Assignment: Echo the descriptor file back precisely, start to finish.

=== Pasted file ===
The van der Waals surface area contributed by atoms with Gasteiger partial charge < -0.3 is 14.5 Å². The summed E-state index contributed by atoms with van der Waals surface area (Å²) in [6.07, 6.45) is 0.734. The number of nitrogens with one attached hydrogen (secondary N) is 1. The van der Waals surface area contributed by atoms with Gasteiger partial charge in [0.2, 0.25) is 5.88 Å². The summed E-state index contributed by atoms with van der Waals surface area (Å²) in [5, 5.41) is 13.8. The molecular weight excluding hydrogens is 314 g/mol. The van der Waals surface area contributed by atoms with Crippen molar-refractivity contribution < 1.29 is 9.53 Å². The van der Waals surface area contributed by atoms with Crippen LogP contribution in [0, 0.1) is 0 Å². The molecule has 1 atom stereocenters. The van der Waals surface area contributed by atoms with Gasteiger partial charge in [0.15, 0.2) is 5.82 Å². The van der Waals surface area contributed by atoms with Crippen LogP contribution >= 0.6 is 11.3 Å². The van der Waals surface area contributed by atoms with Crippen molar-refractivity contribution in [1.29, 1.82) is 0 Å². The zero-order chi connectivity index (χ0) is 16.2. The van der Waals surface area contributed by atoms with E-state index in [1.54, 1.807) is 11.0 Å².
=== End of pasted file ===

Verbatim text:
The van der Waals surface area contributed by atoms with Gasteiger partial charge < -0.3 is 14.5 Å². The summed E-state index contributed by atoms with van der Waals surface area (Å²) in [6.07, 6.45) is 0.734. The number of nitrogens with one attached hydrogen (secondary N) is 1. The van der Waals surface area contributed by atoms with Gasteiger partial charge in [0.2, 0.25) is 5.88 Å². The summed E-state index contributed by atoms with van der Waals surface area (Å²) in [5, 5.41) is 13.8. The molecular weight excluding hydrogens is 314 g/mol. The van der Waals surface area contributed by atoms with Crippen molar-refractivity contribution < 1.29 is 9.53 Å². The van der Waals surface area contributed by atoms with Crippen LogP contribution in [0, 0.1) is 0 Å². The molecule has 1 atom stereocenters. The van der Waals surface area contributed by atoms with Gasteiger partial charge in [0.15, 0.2) is 5.82 Å². The van der Waals surface area contributed by atoms with Crippen LogP contribution >= 0.6 is 11.3 Å². The van der Waals surface area contributed by atoms with Crippen molar-refractivity contribution in [1.29, 1.82) is 0 Å². The zero-order chi connectivity index (χ0) is 16.2. The van der Waals surface area contributed by atoms with E-state index in [1.54, 1.807) is 11.0 Å².